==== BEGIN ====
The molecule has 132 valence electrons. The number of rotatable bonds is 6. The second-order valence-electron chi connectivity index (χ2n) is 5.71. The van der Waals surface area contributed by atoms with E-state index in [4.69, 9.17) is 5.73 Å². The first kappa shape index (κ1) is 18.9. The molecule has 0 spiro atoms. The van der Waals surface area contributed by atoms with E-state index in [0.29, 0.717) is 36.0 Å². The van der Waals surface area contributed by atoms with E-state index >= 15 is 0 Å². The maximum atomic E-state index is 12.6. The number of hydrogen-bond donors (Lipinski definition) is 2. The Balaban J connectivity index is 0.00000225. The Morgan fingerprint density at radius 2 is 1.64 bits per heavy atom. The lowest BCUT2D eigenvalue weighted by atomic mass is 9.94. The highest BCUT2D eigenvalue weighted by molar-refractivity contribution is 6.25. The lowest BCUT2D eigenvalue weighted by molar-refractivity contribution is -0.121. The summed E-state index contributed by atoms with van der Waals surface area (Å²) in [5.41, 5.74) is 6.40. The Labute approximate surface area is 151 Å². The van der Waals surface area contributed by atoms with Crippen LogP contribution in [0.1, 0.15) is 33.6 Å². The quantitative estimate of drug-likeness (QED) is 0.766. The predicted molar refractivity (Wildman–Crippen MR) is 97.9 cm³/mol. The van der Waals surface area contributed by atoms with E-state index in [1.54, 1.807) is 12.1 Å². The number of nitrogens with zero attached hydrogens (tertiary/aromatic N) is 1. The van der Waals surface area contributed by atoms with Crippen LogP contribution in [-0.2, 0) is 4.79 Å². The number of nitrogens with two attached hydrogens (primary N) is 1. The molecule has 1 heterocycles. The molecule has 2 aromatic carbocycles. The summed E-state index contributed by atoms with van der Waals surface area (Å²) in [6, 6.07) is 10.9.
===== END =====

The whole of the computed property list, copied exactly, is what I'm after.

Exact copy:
The molecule has 132 valence electrons. The number of rotatable bonds is 6. The second-order valence-electron chi connectivity index (χ2n) is 5.71. The van der Waals surface area contributed by atoms with E-state index in [4.69, 9.17) is 5.73 Å². The first kappa shape index (κ1) is 18.9. The molecule has 0 spiro atoms. The van der Waals surface area contributed by atoms with E-state index in [0.29, 0.717) is 36.0 Å². The van der Waals surface area contributed by atoms with E-state index >= 15 is 0 Å². The maximum atomic E-state index is 12.6. The number of hydrogen-bond donors (Lipinski definition) is 2. The Balaban J connectivity index is 0.00000225. The Morgan fingerprint density at radius 2 is 1.64 bits per heavy atom. The lowest BCUT2D eigenvalue weighted by atomic mass is 9.94. The highest BCUT2D eigenvalue weighted by molar-refractivity contribution is 6.25. The lowest BCUT2D eigenvalue weighted by molar-refractivity contribution is -0.121. The summed E-state index contributed by atoms with van der Waals surface area (Å²) in [5.41, 5.74) is 6.40. The Labute approximate surface area is 151 Å². The van der Waals surface area contributed by atoms with Crippen LogP contribution in [0.1, 0.15) is 33.6 Å². The quantitative estimate of drug-likeness (QED) is 0.766. The predicted molar refractivity (Wildman–Crippen MR) is 97.9 cm³/mol. The van der Waals surface area contributed by atoms with E-state index in [1.54, 1.807) is 12.1 Å². The number of nitrogens with zero attached hydrogens (tertiary/aromatic N) is 1. The van der Waals surface area contributed by atoms with Crippen LogP contribution in [-0.2, 0) is 4.79 Å². The number of nitrogens with two attached hydrogens (primary N) is 1. The molecule has 1 heterocycles. The molecule has 2 aromatic carbocycles. The summed E-state index contributed by atoms with van der Waals surface area (Å²) in [6, 6.07) is 10.9.